The question must be arising in your mind that when it was not a VIP culture till the 1970s, how did it flourish? Former Cabinet secretary V Balachandran had mentioned in one of his articles that it was first started by the police department. Police vehicles started sporting stars and flags. After that, the officials sitting in the secretariat felt why they should stay behind? They gradually changed the rules and coloured lights were fixed atop the cars, the fact that no one had any need for them notwithstanding. To silence the leaders in power, similar arrangements were made for them too. As the market of lights flourished, these coloured beacons became status symbols. This was how the leaders and officials got detached from the common man!
I’ll tell you an instance. My ‘Babuji’ freedom fighter Jawaharlal Darda was being sworn-in in the Maharashtra cabinet. Ministers were given car with red beacon and siren. A minister was upset that his light was not flashing properly. He immediately went to the market and brought a new beacon and a loud siren and put it on his car.
You will be surprised to know that the colour lights atop cars everywhere in the world are for emergency vehicles only. India is probably the only country where cars sport so many types of lights or beacons without any emergency. Everyone here wants to be a VIP. There are different categories of security cover like X, Y or Z which politicians compete to grab.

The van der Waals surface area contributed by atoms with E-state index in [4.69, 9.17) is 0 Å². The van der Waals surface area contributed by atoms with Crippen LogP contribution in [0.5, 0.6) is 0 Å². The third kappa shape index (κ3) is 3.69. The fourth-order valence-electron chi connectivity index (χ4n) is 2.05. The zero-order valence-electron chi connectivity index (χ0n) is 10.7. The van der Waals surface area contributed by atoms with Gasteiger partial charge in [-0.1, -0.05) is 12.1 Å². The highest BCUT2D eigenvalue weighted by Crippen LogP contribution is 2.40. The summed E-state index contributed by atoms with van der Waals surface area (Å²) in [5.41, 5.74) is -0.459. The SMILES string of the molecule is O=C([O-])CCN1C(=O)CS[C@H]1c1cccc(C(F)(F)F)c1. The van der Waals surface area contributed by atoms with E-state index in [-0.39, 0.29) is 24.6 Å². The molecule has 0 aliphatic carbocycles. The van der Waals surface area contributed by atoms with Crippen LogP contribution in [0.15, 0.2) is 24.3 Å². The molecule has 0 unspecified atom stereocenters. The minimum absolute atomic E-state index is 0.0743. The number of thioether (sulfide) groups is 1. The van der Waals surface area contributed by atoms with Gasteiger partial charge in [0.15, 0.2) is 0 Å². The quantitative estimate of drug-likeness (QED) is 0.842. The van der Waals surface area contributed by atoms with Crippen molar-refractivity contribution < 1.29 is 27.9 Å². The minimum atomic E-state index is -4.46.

Here, if Modiji travels in the metro train, TV channels keep running the footage all day long, but do you know that Mark Rutte, the prime minister of Netherlands, one of the richest countries in the world, goes to his office from home on a bicycle. I went to China with then prime minister Narasimha Rao. The prime minister of China was also present in a program. He came by a government car but when he left, he left on a bicycle. I immediately asked him why are you leaving on a bicycle? His answer was – when necessary I came by the car. My duty is over, now I am going home on my bicycle! Will our leaders and officers present such an example?
Before I conclude…
Another citadel of Congress collapsed! The BJP has won the Latur Municipal Corporation election for the first time. Last time, the BJP did not get a single seat and this time it got 36! Congress has been defeated for the first time in 65 years. People are refusing dynastic politics. I am a born Congressman. Therefore, it is natural for me to be seriously worried. There is no harm in admitting that the present time belongs to the BJP, but what has happened to the Congress? The answer to this question must be found. What has gone wrong? Why is Congress failing to win the trust of the common man? Will Congressmen try and find answers to these questions?
I have travelled to many countries of the world. I have also been trying to understand their politics, society and power closely. Based on my experience, I can say that the kind of VIP culture India has is not found anywhere in the world. Why do our officers and leaders want to look completely different from the common man? There is the need to change this mentality.